SharePoint 2010 Publishing Sites and Mobile Views Authentication Issue

During testing of a SharePoint 2010 public facing website we noticed that when using mobile devices anonymous users were getting authentication prompts. Not good! The intended behaviour was to send users to the standard view of the website but SharePoint was detecting mobile browsers and redirecting to the mobile view of the site. We ended up modifying the compat.browser files as pointed out by Randy Drisgill so that all users on all devices got directed to the standard view. It got me thinking about if the out of the box mobile views could ever be used with SharePoint 2010 WCM solutions, and I’m afraid my conclusion has to be probably not!

The closest I could find to others people experiencing the issue was on this TechNet discussion, and also being able to confirm the issue on other public SharePoint sites (e.g. try ?Mobile=1 on To track down what was causing the authentication prompt I created an out of the box Publishing Portal site collection and then enabled anonymous access for it in an extended web application. By forcing my browser to hit the mobile view of a page (by appending ?Mobile=1 to the URL) I could see from Fiddler that I was being redirected to a layouts page at /_layouts/mobile/mblwp.aspx. It seemed to be this page that was returning a 401 error and prompting for authentication.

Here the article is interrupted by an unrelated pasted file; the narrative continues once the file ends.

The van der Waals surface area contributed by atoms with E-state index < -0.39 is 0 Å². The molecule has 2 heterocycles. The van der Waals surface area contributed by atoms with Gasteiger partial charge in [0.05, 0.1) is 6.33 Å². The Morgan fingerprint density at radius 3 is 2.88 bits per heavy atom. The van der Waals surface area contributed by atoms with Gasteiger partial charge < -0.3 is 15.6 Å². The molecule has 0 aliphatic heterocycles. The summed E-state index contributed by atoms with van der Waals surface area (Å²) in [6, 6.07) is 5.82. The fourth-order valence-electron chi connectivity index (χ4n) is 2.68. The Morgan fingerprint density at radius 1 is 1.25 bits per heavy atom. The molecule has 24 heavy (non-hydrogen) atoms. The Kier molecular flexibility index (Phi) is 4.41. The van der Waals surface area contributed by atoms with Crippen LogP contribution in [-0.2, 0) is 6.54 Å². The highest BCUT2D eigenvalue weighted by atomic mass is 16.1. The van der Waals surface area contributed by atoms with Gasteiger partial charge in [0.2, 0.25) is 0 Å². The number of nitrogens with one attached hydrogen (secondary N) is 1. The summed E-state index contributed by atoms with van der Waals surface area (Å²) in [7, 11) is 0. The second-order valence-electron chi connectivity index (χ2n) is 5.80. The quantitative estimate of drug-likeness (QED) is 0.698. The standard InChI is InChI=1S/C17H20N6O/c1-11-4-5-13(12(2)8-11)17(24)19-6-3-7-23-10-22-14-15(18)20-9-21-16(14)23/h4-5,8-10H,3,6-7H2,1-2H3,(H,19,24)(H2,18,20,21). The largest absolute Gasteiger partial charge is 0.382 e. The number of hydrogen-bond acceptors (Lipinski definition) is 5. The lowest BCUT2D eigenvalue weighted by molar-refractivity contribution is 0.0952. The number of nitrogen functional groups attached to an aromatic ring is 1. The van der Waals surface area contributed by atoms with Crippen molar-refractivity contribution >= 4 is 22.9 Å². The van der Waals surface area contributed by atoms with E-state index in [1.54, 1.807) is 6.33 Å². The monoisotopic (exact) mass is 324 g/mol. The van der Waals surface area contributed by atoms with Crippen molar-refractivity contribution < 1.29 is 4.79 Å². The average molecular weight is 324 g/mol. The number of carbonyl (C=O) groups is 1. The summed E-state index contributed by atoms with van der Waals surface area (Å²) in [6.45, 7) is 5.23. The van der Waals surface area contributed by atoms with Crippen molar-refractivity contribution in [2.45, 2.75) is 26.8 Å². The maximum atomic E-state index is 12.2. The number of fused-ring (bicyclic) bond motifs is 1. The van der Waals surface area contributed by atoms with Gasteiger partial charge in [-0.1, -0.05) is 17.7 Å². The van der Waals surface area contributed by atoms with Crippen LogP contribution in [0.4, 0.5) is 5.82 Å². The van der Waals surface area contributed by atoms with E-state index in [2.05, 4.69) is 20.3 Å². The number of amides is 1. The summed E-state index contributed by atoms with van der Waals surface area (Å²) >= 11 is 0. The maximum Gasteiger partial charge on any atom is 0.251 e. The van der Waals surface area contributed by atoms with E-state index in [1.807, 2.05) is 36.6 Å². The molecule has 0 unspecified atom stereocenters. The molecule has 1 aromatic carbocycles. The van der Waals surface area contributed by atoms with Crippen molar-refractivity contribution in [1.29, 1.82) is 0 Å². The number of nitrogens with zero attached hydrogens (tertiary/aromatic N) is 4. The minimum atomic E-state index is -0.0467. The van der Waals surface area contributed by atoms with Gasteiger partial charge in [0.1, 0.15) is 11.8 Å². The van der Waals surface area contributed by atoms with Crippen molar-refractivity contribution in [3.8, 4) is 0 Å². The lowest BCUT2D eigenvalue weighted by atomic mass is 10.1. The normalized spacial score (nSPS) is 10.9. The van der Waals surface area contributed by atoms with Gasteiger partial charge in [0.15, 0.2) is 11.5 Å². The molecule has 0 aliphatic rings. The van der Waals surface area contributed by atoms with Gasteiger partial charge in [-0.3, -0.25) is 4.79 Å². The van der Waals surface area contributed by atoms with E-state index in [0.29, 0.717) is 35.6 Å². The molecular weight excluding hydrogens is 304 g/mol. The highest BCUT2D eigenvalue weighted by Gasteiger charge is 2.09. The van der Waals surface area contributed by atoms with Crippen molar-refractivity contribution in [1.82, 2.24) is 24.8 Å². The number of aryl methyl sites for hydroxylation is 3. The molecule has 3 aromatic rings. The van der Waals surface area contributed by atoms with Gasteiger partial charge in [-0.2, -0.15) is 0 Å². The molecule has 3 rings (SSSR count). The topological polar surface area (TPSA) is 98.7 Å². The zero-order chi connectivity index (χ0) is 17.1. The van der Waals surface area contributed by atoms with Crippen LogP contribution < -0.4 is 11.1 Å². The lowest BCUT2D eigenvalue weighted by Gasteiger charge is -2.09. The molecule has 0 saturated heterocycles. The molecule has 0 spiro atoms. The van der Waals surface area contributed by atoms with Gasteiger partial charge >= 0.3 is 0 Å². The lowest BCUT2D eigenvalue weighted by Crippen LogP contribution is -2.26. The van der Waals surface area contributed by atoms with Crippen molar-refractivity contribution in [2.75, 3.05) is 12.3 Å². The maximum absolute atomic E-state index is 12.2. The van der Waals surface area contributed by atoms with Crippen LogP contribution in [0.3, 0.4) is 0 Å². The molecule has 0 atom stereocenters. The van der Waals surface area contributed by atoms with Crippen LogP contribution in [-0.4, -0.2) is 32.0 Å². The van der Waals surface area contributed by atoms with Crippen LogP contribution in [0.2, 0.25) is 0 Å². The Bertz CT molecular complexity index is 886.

So a publishing site and an error when hitting a layouts page – that has to be the lock down feature right? It turns out that it was and here are the steps I followed to confirm it.

I created four site collections from a Blank Site, Team Site, Enterprise Wiki and Publishing Portal templates. I then enabled anonymous access on all of them. By hitting the mobile views of the home page for each of these sites I was able to see that the blank site and team site functioned well for anonymous users; however both the enterprise wiki and the publishing portal prompted for authentication. I then used PowerShell to list the activated features and confirm that both of these sites had the site scoped ViewFormPagesLockDown feature enabled on them, and that the other two did not.

So everything was going as expected here. Deactivating the feature must surely now open up the mobile view. I used PowerShell to deactivate the feature on my publishing portal like so: